According to its most recent report, the breakdown of states is:
- California: five confirmed, zero probable
- Conncticut: one confirmed, zero probable
- Florida: 24 confirmed, zero probable
- Georgia: one confirmed, zero probable
- Illinois: 227 confirmed, four probable
- Indiana: two confirmed, zero probable
- Maryland: five confirmed, zero probable
- Massachusetts: eight confirmed, zero probable
- New Jersey: 137 confirmed, 22 probable
- New York: 388 confirmed, four probable
- Oklahoma: two confirmed, zero probable
- Texas: five confirmed, zero probable
- Virginia: one confirmed, zero probable
The CDC said it considers C. auris a serious global health threat for three main reasons:
- It is often multidrug-resistant.
- It can be misidentified in labs without specific technology. Misidentification may lead to inappropriate management.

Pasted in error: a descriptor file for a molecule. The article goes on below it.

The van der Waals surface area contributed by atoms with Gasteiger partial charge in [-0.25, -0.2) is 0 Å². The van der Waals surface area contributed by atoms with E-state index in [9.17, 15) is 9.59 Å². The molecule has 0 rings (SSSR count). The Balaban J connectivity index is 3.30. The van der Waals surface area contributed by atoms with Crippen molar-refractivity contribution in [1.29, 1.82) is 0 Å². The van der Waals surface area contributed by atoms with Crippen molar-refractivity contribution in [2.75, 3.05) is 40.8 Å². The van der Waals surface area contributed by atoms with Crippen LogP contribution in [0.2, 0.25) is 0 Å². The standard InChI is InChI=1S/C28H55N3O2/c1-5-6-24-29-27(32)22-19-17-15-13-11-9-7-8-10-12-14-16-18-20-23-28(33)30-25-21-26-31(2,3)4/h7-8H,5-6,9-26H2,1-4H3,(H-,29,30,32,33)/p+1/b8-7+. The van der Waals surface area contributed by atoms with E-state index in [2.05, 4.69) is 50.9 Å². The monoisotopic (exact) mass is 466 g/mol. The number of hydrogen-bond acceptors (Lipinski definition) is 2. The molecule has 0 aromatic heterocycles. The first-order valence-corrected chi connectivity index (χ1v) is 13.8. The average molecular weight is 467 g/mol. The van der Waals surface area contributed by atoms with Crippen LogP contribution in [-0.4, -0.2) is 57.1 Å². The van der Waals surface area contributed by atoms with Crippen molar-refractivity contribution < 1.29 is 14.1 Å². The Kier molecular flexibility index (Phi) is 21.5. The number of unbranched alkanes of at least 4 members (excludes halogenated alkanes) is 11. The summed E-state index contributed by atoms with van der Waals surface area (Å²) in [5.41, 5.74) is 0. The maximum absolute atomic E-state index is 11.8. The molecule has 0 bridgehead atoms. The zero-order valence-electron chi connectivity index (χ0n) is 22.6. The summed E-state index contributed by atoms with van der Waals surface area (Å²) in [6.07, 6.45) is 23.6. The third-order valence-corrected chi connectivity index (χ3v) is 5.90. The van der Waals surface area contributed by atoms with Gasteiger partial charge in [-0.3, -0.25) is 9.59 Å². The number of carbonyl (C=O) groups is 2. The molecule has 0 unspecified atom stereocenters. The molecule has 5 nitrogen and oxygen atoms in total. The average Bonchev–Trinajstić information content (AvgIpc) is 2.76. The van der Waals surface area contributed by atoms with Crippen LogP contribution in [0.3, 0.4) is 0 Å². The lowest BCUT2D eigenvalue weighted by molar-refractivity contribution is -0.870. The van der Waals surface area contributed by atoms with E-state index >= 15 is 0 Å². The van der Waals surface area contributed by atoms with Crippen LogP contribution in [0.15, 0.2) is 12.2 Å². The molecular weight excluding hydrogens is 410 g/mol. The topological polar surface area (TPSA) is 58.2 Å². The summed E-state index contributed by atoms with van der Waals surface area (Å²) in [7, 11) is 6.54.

- It has caused outbreaks in health care settings. For this reason, it is important to quickly identify C. auris in a hospitalized patient so that health care facilities can take special precautions to stop its spread.
The CDC says that the spread of the fungus is worldwide:
- Single cases of C. auris have been reported from Austria, Belgium, Chile, Costa Rica, Greece, Italy, Iran, the Netherlands, Norway, Switzerland, Taiwan, Thailand, and the United Arab Emirates.
- Multiple cases of C. auris have been reported from Australia, Bangladesh, Canada, China, Colombia, France, Germany, India, Israel, Japan, Kenya, Kuwait, Malaysia, Oman, Pakistan, Panama, Russia, Saudi Arabia, Singapore, South Africa, South Korea, Spain, the United Kingdom, the United States (primarily from the New York City area, New Jersey, and the Chicago area) and Venezuela; in some of these countries, extensive transmission of C. auris has been documented in more than one hospital.
- U.S. cases of C. auris have been found in patients who had recent stays in health care facilities in India, Kenya, Kuwait, Pakistan, South Africa, the United Arab Emirates, and Venezuela, which also have documented cases.